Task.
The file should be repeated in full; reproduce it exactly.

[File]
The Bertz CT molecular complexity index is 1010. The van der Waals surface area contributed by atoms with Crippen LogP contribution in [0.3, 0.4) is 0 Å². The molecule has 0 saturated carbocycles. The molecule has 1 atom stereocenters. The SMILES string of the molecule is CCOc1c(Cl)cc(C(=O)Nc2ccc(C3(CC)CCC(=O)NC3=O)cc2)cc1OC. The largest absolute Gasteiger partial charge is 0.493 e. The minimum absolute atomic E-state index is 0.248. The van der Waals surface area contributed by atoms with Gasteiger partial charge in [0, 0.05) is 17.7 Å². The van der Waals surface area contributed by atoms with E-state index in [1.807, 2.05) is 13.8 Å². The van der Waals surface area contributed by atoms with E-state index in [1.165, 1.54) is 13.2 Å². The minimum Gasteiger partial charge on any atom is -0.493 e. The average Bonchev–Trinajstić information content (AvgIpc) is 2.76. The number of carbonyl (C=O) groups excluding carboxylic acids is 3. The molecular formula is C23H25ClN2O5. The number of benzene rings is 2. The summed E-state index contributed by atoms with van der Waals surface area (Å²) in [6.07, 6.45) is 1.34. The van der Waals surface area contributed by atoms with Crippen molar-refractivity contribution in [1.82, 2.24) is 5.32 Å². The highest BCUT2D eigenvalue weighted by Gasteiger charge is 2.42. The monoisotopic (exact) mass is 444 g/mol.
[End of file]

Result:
The Bertz CT molecular complexity index is 1010. The van der Waals surface area contributed by atoms with Crippen LogP contribution in [0.3, 0.4) is 0 Å². The molecule has 0 saturated carbocycles. The molecule has 1 atom stereocenters. The SMILES string of the molecule is CCOc1c(Cl)cc(C(=O)Nc2ccc(C3(CC)CCC(=O)NC3=O)cc2)cc1OC. The largest absolute Gasteiger partial charge is 0.493 e. The minimum absolute atomic E-state index is 0.248. The van der Waals surface area contributed by atoms with Gasteiger partial charge in [0, 0.05) is 17.7 Å². The van der Waals surface area contributed by atoms with E-state index in [1.807, 2.05) is 13.8 Å². The van der Waals surface area contributed by atoms with E-state index in [1.165, 1.54) is 13.2 Å². The minimum Gasteiger partial charge on any atom is -0.493 e. The average Bonchev–Trinajstić information content (AvgIpc) is 2.76. The number of carbonyl (C=O) groups excluding carboxylic acids is 3. The molecular formula is C23H25ClN2O5. The number of benzene rings is 2. The summed E-state index contributed by atoms with van der Waals surface area (Å²) in [6.07, 6.45) is 1.34. The van der Waals surface area contributed by atoms with Crippen molar-refractivity contribution in [1.82, 2.24) is 5.32 Å². The highest BCUT2D eigenvalue weighted by Gasteiger charge is 2.42. The monoisotopic (exact) mass is 444 g/mol.